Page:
Integrating Technologies is about breaking down barriers between promising technological solutions and their actual use in the health-care process. It is as much about bridging the gap between a university-developed prototype and the wish of industry to have it clinically tested before developing it into a medical device, as it is about focussing our research on those fundamental aspects that are expected to bring about the big health innovations twenty years from now.
It is also about redesigning healthcare such that it can cater to each patient’s unique medical needs with a patient-individual Health Journey. A challenge the TU Delft design disciplines are eager and capable to pick up.
Lastly, it is about a systemic change towards fast-track innovations. Even for proven technology it is currently difficult to claim its rightful place in a fragmented healthcare system traversed by myriad Health Journeys.
All of this is accelerated by the recent convergence between TU Delft, Erasmus MC and Erasmus University.
News and stories
New radiolabelling method for personalised cancer treatmentResearchers from TU Delft have found a new method to efficiently make nano carriers loaded with radioactive salts for both medical imaging and treatment. Because the assembly of these nano carriers is incredibly simple, the innovation is very suitable for clinical research and treatments of cancer patients.
Did someone fall down the stairs or were they pushed? NFI and TU Delft are working on a model for complex fallsDid a person fall or was he or she pushed? Cases where a deceased person lies at the bottom of the stairs are complex. To aid detection, the NFI is working with TU Delft on a computer model that can simulate human falls.
Alfred Schouten appointed professor of System Identification for Human Motion ControlAlfred Schouten has been appointed professor of System Identification for Human Motion Control in the Department of BioMechanical Engineering. Alfred Schouten’s research focuses on the development of methods and applications for identifying and understanding neuromuscular control. He does this in both healthy people and people with neurological disorders.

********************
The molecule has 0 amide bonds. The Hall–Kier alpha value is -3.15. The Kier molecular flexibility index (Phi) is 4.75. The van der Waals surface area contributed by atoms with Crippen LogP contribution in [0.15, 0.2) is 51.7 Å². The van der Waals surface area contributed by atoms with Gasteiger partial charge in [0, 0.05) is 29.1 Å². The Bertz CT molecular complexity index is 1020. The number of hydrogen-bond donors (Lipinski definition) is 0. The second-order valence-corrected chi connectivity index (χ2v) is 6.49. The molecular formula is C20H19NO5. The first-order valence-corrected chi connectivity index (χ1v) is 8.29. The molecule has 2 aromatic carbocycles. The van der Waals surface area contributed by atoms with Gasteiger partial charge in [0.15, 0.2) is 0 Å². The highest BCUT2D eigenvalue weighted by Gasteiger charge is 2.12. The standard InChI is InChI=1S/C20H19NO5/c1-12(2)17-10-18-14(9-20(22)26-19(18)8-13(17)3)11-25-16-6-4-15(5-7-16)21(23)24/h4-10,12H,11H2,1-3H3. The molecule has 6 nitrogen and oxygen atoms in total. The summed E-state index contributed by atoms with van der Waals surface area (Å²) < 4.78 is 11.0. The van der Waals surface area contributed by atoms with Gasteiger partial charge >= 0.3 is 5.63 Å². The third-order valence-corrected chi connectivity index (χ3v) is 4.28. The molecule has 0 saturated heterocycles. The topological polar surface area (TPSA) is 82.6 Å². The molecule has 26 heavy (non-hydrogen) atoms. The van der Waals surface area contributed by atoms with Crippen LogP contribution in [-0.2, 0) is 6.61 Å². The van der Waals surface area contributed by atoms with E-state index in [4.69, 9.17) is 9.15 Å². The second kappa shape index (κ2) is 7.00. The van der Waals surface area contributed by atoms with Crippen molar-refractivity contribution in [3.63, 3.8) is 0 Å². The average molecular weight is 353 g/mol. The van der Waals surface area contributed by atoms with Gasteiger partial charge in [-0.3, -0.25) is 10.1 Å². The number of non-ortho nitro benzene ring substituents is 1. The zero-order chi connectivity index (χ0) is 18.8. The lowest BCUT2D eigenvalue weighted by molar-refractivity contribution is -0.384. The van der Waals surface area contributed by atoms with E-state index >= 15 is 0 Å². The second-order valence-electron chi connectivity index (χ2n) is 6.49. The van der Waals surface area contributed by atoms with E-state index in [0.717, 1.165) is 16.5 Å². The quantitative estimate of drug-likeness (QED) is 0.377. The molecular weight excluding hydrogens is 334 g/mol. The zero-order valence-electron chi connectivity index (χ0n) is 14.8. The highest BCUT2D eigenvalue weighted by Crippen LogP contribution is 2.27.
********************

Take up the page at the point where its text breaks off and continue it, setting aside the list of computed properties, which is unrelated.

TU Delft iGEM team aims to develop sensor to detect GHB in drinksSomeone may slip drugs into your drink without you noticing, after which you may not be able to think clearly. However, this kind of drugging can almost never be proven, because GHB disappears from the blood within 3 hours. The iGEM student team at TU Delft is working on a fast sensor to detect GHB in drinks. This will alert the user and provide evidence of drugging.
There are numerous funding sources available for your research activity: from personal-, national- and international grants to funds for publishing and dissemination which are described in your grant proposal
If you are thinking of putting together a grant application, please get in touch with an ‘R&D subsidy advisor’ of the Innovation & Impact Centre as soon as possible via R&D Subsidies (Login with TUDelft NetID). The advisor can provide advice and assistance with the preparation of your proposal. The sooner you get in touch, the more they will be able to help. The Valorisation Centre provides TU Delft researchers help with the establishment of external contacts and the drawing up of contracts with third parties. It also provides trainings, meetings and workshops in research grants.
TU Delft has many research facilities. Most of these facilities are accessible and available for externalusers: users from other departments, faculties, universities, colleges, but also from companies. Our facilities are an important element of the regional innovation ecosystem. By sharing research facilities with internal and external parties we stimulate cooperation and aim for new scientific and economic opportunities.